It’s common for Immigrants to come into our office and ask “I came into the country as a visitor, how can I stay in the United States?” Our most common answer is, F-1/Student Visa. The reason for this is: 1) there is no cap on the number of visas issued; and 2) so long as you have the required documents, Immigration/USCIS will not deny the visa.
So what exactly is it that is needed to successfully receive an F-1 Visa? There are the 5 requirements:
- Are you interested/qualified to attend an academic institution, language training program, or test preparation program?
- Your intention must be to be a “full time” student; what that means is that you must take a minimum of twelve (12) units per session.
- Is your future school eligible to accept and sponsor foreign students? Ask the school’s international counselor, they will advise you correctly on this matter.
- You must be able to show that you have enough funds to pay for your education- whether on your own, or from a sponsor (any US citizen or Greencard holder, or parent abroad).
- You must be able to show that you are in legal status in the United States; or, if currently outside the US, you need to show the US Consulate that you intend on returning to your home country after the completion of the program.
Seems easy right? Well, it is!
We do often come across situations in which the school counselor has not followed through with the immigration paperwork correctly, which in turn negatively effects the application; or, when the Applicant attempts to process the application themselves, without having the know how to do so. Because there is no cap on the number of visas issued, and because the issuing officer (especially in US Consulates abroad) has full discretionary authority to deny your case, any missing document, mistype, or holes in the application will lead to an automatic denial.
The best idea is to go through a qualified Immigration Attorney, www.SJVlaw.com. This will ensure that you are aware of your rights (i.e. if you can work, where you can work, if you can travel, if you can extend your visa, etc.), and that your application will be filed timely and correctly. Of course no Immigration attorney can ever guarantee an approval, but in general if 65% of ALL F-1 applications are approved, it’s safe to say the other 35% are denied because of miscellaneous errors, or mistakes made by the Applicant at the time of the interview.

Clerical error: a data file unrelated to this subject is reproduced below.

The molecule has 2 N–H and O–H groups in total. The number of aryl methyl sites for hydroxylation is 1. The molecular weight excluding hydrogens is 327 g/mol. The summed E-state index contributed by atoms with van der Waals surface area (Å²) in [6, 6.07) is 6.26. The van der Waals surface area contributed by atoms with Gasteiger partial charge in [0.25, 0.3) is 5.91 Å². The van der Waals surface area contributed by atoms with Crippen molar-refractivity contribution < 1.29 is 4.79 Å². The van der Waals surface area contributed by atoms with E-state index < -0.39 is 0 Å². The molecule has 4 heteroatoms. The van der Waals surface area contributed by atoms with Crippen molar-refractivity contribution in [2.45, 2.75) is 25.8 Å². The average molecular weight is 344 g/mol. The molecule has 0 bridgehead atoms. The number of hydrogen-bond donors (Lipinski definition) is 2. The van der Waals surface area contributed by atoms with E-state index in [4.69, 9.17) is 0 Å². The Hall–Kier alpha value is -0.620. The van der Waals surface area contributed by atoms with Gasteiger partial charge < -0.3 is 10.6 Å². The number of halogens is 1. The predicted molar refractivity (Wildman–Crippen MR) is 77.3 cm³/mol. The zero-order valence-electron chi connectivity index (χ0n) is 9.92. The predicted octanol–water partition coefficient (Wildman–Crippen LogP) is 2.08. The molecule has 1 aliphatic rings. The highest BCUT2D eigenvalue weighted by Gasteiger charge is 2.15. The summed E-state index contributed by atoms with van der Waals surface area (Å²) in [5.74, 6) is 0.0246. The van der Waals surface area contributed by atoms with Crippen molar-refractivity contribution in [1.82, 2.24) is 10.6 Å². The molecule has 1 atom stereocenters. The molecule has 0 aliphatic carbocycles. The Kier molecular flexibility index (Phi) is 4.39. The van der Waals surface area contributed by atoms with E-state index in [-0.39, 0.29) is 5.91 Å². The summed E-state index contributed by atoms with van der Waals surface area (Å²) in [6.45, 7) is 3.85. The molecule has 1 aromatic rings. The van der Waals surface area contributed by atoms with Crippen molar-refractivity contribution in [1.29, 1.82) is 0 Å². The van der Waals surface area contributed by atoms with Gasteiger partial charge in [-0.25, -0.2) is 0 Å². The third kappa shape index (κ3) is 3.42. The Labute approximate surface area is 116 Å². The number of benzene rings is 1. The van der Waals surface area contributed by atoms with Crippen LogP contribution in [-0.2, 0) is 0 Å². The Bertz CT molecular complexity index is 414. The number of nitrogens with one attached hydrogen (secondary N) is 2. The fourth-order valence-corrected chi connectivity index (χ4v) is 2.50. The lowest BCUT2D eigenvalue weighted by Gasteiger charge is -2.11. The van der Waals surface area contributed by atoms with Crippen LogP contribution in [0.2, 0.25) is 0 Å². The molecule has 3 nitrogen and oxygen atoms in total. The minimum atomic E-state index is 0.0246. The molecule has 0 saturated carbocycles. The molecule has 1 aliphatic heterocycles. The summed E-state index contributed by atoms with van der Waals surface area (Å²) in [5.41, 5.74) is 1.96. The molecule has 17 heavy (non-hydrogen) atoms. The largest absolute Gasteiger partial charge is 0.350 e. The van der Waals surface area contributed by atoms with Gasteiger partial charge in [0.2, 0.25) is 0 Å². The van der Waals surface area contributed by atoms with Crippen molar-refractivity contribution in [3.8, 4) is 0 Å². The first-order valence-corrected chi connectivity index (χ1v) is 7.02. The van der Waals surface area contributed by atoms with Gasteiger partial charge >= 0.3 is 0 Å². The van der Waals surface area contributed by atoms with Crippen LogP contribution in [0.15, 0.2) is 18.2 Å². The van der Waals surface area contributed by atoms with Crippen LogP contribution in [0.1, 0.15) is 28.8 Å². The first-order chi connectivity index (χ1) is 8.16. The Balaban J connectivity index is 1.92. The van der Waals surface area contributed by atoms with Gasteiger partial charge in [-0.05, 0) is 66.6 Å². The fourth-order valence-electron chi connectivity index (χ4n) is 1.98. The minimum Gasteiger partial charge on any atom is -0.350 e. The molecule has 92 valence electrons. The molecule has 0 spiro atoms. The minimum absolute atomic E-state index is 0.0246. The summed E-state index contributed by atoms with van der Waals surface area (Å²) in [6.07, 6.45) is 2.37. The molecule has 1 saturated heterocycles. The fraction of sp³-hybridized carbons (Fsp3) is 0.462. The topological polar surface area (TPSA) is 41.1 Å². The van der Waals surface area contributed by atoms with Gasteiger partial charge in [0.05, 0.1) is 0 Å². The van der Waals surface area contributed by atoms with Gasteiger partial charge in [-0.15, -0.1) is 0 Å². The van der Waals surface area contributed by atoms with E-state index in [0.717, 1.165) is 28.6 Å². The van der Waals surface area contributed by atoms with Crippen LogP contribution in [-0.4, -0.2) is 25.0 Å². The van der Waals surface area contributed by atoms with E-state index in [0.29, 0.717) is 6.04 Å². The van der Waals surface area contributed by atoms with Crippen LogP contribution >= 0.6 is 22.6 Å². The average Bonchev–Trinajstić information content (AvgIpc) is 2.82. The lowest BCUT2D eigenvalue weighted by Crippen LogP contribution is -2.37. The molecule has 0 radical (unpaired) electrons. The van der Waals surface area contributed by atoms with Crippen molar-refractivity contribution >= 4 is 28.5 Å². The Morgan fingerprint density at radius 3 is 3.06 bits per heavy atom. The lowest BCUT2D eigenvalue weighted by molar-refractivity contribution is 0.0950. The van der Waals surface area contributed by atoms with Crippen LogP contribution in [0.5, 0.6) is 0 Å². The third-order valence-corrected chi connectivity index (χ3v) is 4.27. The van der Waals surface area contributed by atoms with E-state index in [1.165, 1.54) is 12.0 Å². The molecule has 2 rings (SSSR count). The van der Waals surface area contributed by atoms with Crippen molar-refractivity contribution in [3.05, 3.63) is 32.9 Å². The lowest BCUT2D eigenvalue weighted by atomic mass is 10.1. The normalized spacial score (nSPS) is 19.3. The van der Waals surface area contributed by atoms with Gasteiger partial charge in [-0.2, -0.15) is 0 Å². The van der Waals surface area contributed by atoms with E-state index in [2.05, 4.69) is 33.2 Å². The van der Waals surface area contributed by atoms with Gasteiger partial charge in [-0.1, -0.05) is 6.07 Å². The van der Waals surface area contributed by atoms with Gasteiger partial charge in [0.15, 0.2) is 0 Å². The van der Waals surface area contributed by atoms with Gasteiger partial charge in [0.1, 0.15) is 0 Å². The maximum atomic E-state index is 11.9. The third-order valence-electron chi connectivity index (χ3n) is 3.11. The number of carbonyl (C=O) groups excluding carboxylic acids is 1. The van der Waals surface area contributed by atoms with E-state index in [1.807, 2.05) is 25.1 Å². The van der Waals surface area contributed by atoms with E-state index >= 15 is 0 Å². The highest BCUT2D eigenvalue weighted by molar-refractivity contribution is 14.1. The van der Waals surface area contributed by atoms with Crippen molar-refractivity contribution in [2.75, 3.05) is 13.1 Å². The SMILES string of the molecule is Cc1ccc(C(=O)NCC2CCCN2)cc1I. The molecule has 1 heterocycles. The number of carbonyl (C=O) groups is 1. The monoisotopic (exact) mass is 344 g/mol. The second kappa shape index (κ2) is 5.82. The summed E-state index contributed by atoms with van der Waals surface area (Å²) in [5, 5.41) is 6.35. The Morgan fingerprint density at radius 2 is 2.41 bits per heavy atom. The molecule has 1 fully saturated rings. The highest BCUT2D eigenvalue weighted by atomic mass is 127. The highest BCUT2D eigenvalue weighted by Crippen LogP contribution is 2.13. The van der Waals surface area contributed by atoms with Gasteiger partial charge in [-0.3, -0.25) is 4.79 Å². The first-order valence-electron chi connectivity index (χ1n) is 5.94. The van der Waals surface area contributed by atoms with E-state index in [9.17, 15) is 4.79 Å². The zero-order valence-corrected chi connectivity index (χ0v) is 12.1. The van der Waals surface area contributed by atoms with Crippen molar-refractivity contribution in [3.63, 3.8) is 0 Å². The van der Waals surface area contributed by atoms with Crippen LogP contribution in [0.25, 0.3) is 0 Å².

Here is a basic review of the steps:
- Obtain I-20 from qualified school
- if outside the country, make an appointment at your local US Embassy to process your visa and for an interview. Go to www.usembassy.gov for information regarding your local embassy procedures.
- Pay your SEVIS fee of $ 200.00 (this is the computer system that processes said applications, whether in the US or abroad) with an internationally accepted credit card. You can pay the fee at: https://www.fmjfee.com/index.jhtml
- If you are abroad you will now pay the visa issuance fee along with filing the required online forms; if you are in the United States you will pay the fee for filing the required form.
- If abroad you will attend an interview; if in the United States the visa will be mailed directly to you or your attorney of record.
FREQUENTLY ASKED QUESTIONS:
WHAT HAPPENS AT THE INTERVIEW?
If you retain an immigration attorney, they should be able to prepare you for your interview abroad by doing a “mock interview” with you on the phone, letting you know what sorts of questions the officer will ask, and how you should answer said questions to receive the optimum support
WHAT HAPPENS IF I GET DENIED?
Some will tell you that you can appeal said denial, this is false. What you can do is ask the officer “why” you were denied. This will allow you to determine whether or not you should reapply. Some consulates, i.e. Mumbai, India, has an expedited/special process for Student Visas which are filed within one year of a previous denial.
ONCE I GET MY STUDENT VISA, CAN I TRAVEL TO MY HOME COUNTRY, OR ANY OTHER COUNTRY FOR THAT MATTER?
Yes. Once you have a valid visa you can travel. We would suggest traveling with documents indicating that you are enrolled in your said educational program so as to avoid any problems at the port of entry.
CAN I WORK WITH AN F-1/STUDENT VISA?
The short answer is YES. You can work 20 hours per week on campus, but there are other programs you can work out with your school in which you get units for paid internships, similar to a work-study program. You should contact an attorney for detailed answers on this question. Contact Us
WHAT HAPPENS AFTER I FINISH MY ACADEMIC PROGRAM?
This is another loaded question, there are a plethora of options once you have completed your course of study, including but not limited to:
- Transferring to another F-1 program (a four year degree, certification course, or master’s program)
- OPT- this is a form of training which allows recent Bachelor’s graduates and Master’s graduates the opportunity to work for 12 or 18 months (depending on course of study). The benefit of this is of course a work authorization card which allows students to earn in US dollars, legally, after graduation.
- Transfer to another non-immigrant visa, i.e. H-1(b).
- Marry a United States Citizen (always an option no matter what)
I’M ON A B-1/B-2 VISITOR VISA, NOW WHAT?
Timing is key here! You cannot apply to soon, or else immigration will suspect immigration fraud, and you cannot apply too late, or you will fall out of status and as a result get a denial on your visa. Try and plan as early ahead as possible and call a qualified immigration attorney to guide you through the process.
We hope that you have found the answers you’re looking for here, but if not, feel free to contact us with any questions or comments.
THE LAW OFFICE OF VACHHANI & ASSOCIATES
Sungina J. Vachhani, Esq.
17918 Pioneer Boulevard, Suite 204
Artesia, California 90701